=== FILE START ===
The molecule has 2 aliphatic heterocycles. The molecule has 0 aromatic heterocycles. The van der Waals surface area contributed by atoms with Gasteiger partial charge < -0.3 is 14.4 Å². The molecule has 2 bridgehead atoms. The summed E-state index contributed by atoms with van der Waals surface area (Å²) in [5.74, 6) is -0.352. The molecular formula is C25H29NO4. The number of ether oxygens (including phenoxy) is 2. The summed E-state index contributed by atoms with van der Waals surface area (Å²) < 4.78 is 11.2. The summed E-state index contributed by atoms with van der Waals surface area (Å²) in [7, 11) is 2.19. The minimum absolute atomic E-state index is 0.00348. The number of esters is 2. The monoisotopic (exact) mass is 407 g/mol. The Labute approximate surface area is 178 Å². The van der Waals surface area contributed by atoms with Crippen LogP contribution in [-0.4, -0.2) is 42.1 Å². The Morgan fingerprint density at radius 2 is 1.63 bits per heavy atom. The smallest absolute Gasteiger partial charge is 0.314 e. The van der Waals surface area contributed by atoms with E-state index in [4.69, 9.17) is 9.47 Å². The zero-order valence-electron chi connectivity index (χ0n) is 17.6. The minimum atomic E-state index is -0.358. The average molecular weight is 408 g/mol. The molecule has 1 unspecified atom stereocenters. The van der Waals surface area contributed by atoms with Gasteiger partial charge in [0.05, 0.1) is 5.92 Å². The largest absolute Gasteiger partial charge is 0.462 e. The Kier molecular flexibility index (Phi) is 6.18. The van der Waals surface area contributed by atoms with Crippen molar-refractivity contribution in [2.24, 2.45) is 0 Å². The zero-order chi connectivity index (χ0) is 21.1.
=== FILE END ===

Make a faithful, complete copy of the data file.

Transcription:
The molecule has 2 aliphatic heterocycles. The molecule has 0 aromatic heterocycles. The van der Waals surface area contributed by atoms with Gasteiger partial charge < -0.3 is 14.4 Å². The molecule has 2 bridgehead atoms. The summed E-state index contributed by atoms with van der Waals surface area (Å²) in [5.74, 6) is -0.352. The molecular formula is C25H29NO4. The number of ether oxygens (including phenoxy) is 2. The summed E-state index contributed by atoms with van der Waals surface area (Å²) < 4.78 is 11.2. The summed E-state index contributed by atoms with van der Waals surface area (Å²) in [7, 11) is 2.19. The minimum absolute atomic E-state index is 0.00348. The number of esters is 2. The monoisotopic (exact) mass is 407 g/mol. The Labute approximate surface area is 178 Å². The van der Waals surface area contributed by atoms with Crippen LogP contribution in [-0.4, -0.2) is 42.1 Å². The Morgan fingerprint density at radius 2 is 1.63 bits per heavy atom. The smallest absolute Gasteiger partial charge is 0.314 e. The van der Waals surface area contributed by atoms with E-state index in [4.69, 9.17) is 9.47 Å². The zero-order valence-electron chi connectivity index (χ0n) is 17.6. The minimum atomic E-state index is -0.358. The average molecular weight is 408 g/mol. The molecule has 1 unspecified atom stereocenters. The van der Waals surface area contributed by atoms with Gasteiger partial charge in [0.05, 0.1) is 5.92 Å². The largest absolute Gasteiger partial charge is 0.462 e. The Kier molecular flexibility index (Phi) is 6.18. The van der Waals surface area contributed by atoms with Crippen molar-refractivity contribution in [2.24, 2.45) is 0 Å². The zero-order chi connectivity index (χ0) is 21.1.